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-   -   Do professional breweries ever use extract? (http://www.homebrewtalk.com/f14/do-professional-breweries-ever-use-extract-55894/)

bperlmu 02-21-2008 02:30 AM

Do professional breweries ever use extract?
I was just wondering whether malt extract was ever used by professional breweries or is really just a homebrewer thing? just something ive been curious about....

Professor Frink 02-21-2008 02:33 AM

I've heard rumors of some using it, but I don't believe that many if any do, given that extract brewing is more expensive than whole grain (imagine multiplying that times 100 or more), as well as limiting your options for the types of beers you can make.

ohiobrewtus 02-21-2008 02:36 AM

About the only time that I can see a real brewery using any form of extract is in the creation of an outrageously high abv brew.

bperlmu 02-21-2008 02:43 AM

yeah i guess that makes sense, extract is definately more expensive

rabidgerbil 02-21-2008 02:57 AM

In one of the episodes of his "radio" show, Jamil talked about a brewpub, I am afraid that I do not remember which one, that brews extract beers. He commented on the awards that they have won with their extract brews, and the fact that in blind taste tests, people can not tell the difference between their beers and AG beers. If I remember correct, the reason for them doing extract had to do with space limitations.

olllllo 02-21-2008 03:08 AM

They make extract systems specifically for restaurants and bars.

bradsul 02-21-2008 03:10 AM


Originally Posted by olllllo
They make extract systems specifically for restaurants and bars.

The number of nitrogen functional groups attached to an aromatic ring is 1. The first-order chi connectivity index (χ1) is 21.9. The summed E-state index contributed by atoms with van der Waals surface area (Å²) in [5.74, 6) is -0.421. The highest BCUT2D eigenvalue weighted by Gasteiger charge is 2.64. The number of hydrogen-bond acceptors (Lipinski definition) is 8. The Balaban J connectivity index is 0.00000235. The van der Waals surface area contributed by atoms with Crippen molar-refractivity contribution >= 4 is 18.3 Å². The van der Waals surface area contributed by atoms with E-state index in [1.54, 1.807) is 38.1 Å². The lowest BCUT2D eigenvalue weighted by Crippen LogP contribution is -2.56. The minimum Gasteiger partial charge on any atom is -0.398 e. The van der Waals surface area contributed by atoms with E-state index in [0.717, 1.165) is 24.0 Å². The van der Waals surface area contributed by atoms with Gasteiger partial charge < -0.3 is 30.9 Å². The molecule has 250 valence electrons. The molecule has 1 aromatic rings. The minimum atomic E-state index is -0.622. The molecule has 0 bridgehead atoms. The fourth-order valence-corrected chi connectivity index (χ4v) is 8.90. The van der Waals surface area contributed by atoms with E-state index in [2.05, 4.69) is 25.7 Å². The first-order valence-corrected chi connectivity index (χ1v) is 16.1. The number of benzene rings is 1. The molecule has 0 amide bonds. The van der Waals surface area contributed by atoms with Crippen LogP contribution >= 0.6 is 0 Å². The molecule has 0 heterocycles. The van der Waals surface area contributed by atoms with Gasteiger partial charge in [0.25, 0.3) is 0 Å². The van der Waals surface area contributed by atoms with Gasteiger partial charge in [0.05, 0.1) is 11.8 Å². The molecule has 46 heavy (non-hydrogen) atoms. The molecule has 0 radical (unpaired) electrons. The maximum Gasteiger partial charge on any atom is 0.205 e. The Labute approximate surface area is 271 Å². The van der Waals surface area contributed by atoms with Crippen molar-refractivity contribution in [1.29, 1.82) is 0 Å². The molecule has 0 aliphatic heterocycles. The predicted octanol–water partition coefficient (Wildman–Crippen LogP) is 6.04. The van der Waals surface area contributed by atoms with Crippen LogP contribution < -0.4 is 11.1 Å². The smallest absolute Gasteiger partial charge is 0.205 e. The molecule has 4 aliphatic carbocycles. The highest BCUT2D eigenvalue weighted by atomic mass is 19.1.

I think I saw something in a magazine that was an extract based, fully turn-key brew pub solution (the brewery part anyway).

CBBaron 02-21-2008 01:56 PM

An extract based brewery could fit in a modest sized closet allowing a space constrained bar/restaurant to be a brewpub. I could see it making sense in a number of locations as a marketing ploy. I know I go out of my way for brewpubs. I could not see it making sense for a microbrewery whose only product is beer.

tbulger 02-21-2008 02:12 PM

My friend worked in a brewery and he said the brewmaster would take a gravity reading at the end of the sparge and if the gravity was not dead on he added dme to get his target OG.

david_42 02-21-2008 02:14 PM

Yes, there are breweries that use extract. In several cases I know of, it is a matter of waste disposal. If you can't sell (or give away) your spent grain, this can be a real problem. Pound for pound, spent grains are higher in protein that raw grains. Yeast and hop trub are also good food for cattle. But, some places like Orange Country California, trucking grain out to the cows would be a major expense.

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